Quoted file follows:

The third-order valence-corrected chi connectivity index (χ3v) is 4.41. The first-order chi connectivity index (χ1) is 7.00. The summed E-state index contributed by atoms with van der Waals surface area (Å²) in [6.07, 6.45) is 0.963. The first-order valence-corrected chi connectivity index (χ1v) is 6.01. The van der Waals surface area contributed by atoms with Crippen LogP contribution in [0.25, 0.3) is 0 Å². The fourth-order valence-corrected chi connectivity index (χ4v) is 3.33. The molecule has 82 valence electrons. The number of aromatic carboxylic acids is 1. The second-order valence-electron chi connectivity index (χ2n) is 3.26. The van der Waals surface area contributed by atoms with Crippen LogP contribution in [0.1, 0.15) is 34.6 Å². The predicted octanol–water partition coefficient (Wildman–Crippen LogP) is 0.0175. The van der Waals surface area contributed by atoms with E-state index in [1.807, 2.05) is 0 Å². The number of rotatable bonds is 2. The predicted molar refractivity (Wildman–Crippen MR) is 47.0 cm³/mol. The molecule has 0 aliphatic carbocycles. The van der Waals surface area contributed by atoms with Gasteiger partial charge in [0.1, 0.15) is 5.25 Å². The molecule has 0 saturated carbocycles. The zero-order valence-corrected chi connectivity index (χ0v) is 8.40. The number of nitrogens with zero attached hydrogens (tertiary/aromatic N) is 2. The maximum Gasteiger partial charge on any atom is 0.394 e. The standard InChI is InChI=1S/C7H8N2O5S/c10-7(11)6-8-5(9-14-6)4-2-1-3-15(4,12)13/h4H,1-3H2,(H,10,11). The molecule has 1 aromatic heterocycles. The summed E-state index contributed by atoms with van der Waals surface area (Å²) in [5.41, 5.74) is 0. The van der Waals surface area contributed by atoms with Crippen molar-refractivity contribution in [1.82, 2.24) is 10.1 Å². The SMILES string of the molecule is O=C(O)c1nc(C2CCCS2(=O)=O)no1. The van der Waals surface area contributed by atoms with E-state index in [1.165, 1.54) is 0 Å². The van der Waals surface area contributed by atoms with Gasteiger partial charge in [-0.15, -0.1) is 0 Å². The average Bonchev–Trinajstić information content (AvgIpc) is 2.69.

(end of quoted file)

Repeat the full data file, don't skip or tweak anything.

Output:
The third-order valence-corrected chi connectivity index (χ3v) is 4.41. The first-order chi connectivity index (χ1) is 7.00. The summed E-state index contributed by atoms with van der Waals surface area (Å²) in [6.07, 6.45) is 0.963. The first-order valence-corrected chi connectivity index (χ1v) is 6.01. The van der Waals surface area contributed by atoms with Crippen LogP contribution in [0.25, 0.3) is 0 Å². The fourth-order valence-corrected chi connectivity index (χ4v) is 3.33. The molecule has 82 valence electrons. The number of aromatic carboxylic acids is 1. The second-order valence-electron chi connectivity index (χ2n) is 3.26. The van der Waals surface area contributed by atoms with Crippen LogP contribution in [0.1, 0.15) is 34.6 Å². The predicted octanol–water partition coefficient (Wildman–Crippen LogP) is 0.0175. The van der Waals surface area contributed by atoms with E-state index in [1.807, 2.05) is 0 Å². The number of rotatable bonds is 2. The predicted molar refractivity (Wildman–Crippen MR) is 47.0 cm³/mol. The molecule has 0 aliphatic carbocycles. The van der Waals surface area contributed by atoms with Gasteiger partial charge in [0.1, 0.15) is 5.25 Å². The molecule has 0 saturated carbocycles. The zero-order valence-corrected chi connectivity index (χ0v) is 8.40. The number of nitrogens with zero attached hydrogens (tertiary/aromatic N) is 2. The maximum Gasteiger partial charge on any atom is 0.394 e. The standard InChI is InChI=1S/C7H8N2O5S/c10-7(11)6-8-5(9-14-6)4-2-1-3-15(4,12)13/h4H,1-3H2,(H,10,11). The molecule has 1 aromatic heterocycles. The summed E-state index contributed by atoms with van der Waals surface area (Å²) in [5.41, 5.74) is 0. The van der Waals surface area contributed by atoms with Crippen molar-refractivity contribution in [1.82, 2.24) is 10.1 Å². The SMILES string of the molecule is O=C(O)c1nc(C2CCCS2(=O)=O)no1. The van der Waals surface area contributed by atoms with E-state index in [1.165, 1.54) is 0 Å². The van der Waals surface area contributed by atoms with Gasteiger partial charge in [-0.15, -0.1) is 0 Å². The average Bonchev–Trinajstić information content (AvgIpc) is 2.69.